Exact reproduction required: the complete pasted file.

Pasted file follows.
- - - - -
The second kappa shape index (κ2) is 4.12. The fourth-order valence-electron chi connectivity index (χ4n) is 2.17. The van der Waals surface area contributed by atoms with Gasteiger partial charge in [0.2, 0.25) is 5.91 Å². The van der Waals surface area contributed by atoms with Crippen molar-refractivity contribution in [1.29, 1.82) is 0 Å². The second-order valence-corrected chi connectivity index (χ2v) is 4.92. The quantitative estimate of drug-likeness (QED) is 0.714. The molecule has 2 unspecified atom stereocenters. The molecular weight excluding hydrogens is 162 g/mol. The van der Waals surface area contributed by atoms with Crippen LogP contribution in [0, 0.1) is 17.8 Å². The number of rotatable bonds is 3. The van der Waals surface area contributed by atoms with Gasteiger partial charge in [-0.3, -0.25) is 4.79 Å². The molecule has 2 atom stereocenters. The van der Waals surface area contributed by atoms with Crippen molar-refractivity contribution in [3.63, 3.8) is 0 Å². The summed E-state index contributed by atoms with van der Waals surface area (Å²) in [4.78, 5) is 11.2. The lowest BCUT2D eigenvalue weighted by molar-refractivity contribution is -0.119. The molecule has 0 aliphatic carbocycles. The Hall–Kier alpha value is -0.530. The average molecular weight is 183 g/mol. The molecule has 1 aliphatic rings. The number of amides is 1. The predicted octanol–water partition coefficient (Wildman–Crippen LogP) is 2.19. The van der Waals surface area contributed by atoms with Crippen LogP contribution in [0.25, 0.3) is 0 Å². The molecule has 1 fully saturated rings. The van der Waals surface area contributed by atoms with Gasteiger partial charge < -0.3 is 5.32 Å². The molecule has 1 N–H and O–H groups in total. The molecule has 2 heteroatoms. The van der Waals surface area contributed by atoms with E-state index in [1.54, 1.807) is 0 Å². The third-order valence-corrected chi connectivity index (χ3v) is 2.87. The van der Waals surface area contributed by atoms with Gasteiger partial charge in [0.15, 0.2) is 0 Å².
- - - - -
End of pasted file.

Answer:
The second kappa shape index (κ2) is 4.12. The fourth-order valence-electron chi connectivity index (χ4n) is 2.17. The van der Waals surface area contributed by atoms with Gasteiger partial charge in [0.2, 0.25) is 5.91 Å². The van der Waals surface area contributed by atoms with Crippen molar-refractivity contribution in [1.29, 1.82) is 0 Å². The second-order valence-corrected chi connectivity index (χ2v) is 4.92. The quantitative estimate of drug-likeness (QED) is 0.714. The molecule has 2 unspecified atom stereocenters. The molecular weight excluding hydrogens is 162 g/mol. The van der Waals surface area contributed by atoms with Crippen LogP contribution in [0, 0.1) is 17.8 Å². The number of rotatable bonds is 3. The van der Waals surface area contributed by atoms with Gasteiger partial charge in [-0.3, -0.25) is 4.79 Å². The molecule has 2 atom stereocenters. The van der Waals surface area contributed by atoms with Crippen molar-refractivity contribution in [3.63, 3.8) is 0 Å². The summed E-state index contributed by atoms with van der Waals surface area (Å²) in [4.78, 5) is 11.2. The lowest BCUT2D eigenvalue weighted by molar-refractivity contribution is -0.119. The molecule has 0 aliphatic carbocycles. The Hall–Kier alpha value is -0.530. The average molecular weight is 183 g/mol. The molecule has 1 aliphatic rings. The number of amides is 1. The predicted octanol–water partition coefficient (Wildman–Crippen LogP) is 2.19. The van der Waals surface area contributed by atoms with Crippen LogP contribution in [0.25, 0.3) is 0 Å². The molecule has 1 fully saturated rings. The van der Waals surface area contributed by atoms with Gasteiger partial charge < -0.3 is 5.32 Å². The molecule has 1 N–H and O–H groups in total. The molecule has 2 heteroatoms. The van der Waals surface area contributed by atoms with E-state index in [1.54, 1.807) is 0 Å². The third-order valence-corrected chi connectivity index (χ3v) is 2.87. The van der Waals surface area contributed by atoms with Gasteiger partial charge in [0.15, 0.2) is 0 Å².